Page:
One other thing about just changing tubes..... you may need to re-bias them (power tubes) unless your amp was designed with fixed bias. If not they make a handy little tool called a BiasProbe that's relatively cheap and will plug right into a good volt ohm meter.

Anyway, you'll occasionally hear guitarists say things like "we just bought new tubes, stuck 'em in, and started playing", and "We didn't worry about biasing, and you don't need to now", or "Biasing is a myth". In most cases, you don't have to bias your tubes when you change them. You can just plug a new set in and start playing, especially if you aren't too particular about setting up the amp for the absolute best tone. But with the right tools it's easy enough to check.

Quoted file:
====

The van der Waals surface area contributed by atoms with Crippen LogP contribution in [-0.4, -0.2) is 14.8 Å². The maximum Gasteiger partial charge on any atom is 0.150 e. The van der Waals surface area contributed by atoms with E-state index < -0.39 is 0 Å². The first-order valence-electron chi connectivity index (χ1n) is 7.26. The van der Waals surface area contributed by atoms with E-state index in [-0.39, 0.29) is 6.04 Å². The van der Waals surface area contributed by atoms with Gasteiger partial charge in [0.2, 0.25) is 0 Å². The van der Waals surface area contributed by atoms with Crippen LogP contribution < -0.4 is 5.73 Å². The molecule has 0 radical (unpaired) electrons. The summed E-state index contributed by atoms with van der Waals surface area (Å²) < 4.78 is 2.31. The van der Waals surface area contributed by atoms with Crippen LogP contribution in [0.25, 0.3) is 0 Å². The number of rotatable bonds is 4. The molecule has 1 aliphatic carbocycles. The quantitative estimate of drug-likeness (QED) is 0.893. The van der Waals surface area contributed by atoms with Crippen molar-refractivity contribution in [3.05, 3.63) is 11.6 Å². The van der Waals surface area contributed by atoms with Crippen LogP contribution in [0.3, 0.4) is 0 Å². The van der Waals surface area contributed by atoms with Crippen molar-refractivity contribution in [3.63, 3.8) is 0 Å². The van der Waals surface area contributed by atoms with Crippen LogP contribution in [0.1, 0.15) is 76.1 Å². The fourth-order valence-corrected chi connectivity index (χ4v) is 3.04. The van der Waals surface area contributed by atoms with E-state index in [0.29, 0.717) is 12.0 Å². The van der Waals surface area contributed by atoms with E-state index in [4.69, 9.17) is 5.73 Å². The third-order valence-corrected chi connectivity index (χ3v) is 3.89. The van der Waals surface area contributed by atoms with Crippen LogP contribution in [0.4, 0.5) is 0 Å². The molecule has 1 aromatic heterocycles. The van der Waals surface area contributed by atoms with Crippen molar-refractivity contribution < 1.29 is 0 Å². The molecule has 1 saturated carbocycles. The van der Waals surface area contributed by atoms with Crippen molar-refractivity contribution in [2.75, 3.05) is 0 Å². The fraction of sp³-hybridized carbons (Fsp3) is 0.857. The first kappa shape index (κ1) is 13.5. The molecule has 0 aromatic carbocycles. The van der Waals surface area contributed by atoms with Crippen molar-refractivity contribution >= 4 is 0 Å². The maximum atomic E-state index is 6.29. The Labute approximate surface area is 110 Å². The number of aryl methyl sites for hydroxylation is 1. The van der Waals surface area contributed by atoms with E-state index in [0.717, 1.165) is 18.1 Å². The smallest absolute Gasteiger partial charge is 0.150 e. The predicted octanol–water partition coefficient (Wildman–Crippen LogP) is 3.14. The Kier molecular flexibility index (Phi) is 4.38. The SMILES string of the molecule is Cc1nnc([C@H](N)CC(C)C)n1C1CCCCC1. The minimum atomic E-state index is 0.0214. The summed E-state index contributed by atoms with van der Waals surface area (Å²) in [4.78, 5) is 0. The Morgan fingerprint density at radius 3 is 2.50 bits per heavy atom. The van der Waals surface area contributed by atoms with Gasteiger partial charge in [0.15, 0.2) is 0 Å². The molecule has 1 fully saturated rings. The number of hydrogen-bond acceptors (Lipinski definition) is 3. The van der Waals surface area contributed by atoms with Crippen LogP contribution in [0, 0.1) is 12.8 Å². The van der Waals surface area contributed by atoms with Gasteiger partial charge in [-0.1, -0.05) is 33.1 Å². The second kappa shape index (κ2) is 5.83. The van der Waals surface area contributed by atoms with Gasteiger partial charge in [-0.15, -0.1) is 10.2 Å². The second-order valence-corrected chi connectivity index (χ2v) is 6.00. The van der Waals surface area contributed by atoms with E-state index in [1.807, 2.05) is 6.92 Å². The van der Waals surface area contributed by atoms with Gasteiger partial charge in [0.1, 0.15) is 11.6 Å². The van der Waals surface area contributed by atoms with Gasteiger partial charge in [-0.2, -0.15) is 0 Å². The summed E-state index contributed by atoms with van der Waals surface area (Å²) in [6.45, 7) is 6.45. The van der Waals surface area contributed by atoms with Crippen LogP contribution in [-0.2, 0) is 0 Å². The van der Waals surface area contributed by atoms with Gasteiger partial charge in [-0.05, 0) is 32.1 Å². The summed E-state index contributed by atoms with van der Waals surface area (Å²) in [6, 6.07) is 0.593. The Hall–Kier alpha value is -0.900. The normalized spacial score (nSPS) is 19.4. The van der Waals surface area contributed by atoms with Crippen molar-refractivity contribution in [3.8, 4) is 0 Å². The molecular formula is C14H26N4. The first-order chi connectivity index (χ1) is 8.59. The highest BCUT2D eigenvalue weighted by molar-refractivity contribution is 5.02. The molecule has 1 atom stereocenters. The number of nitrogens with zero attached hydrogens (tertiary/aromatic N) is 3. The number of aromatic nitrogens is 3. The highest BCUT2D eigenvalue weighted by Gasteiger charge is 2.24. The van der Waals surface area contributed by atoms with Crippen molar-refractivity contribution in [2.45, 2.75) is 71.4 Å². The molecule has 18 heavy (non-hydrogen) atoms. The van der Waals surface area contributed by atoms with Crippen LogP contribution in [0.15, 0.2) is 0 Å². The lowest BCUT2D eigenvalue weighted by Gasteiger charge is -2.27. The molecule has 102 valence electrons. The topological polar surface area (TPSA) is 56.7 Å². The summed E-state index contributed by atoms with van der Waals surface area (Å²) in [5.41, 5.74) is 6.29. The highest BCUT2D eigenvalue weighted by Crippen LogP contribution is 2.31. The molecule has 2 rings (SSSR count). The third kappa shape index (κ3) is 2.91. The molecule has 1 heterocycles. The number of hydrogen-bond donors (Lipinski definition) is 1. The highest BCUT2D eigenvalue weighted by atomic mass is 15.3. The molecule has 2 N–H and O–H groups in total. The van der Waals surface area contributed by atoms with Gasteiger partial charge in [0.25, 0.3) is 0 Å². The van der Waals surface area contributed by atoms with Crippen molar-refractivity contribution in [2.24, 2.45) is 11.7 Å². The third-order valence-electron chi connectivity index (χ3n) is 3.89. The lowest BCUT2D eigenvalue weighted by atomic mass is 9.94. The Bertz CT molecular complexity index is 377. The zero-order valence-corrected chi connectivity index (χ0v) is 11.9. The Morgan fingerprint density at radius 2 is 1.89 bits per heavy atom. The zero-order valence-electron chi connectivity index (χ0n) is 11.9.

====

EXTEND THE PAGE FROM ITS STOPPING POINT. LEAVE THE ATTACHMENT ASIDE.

However, if the new tubes you have plugged in are different enough from the ones that were in there, with respect to current draw for a particular grid voltage, well..... They may end up biased too hot for your amp. In that case, your new tubes will start to glow cherry red on the plates, either at idle or while playing, and they will soon "fry"! In addition, the tube may short out and take out the output transformer in the process, leading to high dollar repairs. The opposite..... not high enough grid voltage if there is other problems and the sound/tone suffers too!

Tubes of the same type from different manufacturers will usually vary greatly in current draw at a particular grid voltage! Even two different tubes of the same type from the same manufacturer can vary widely in their current draw. For these reasons, it is always best to check the bias after installing a set of tubes.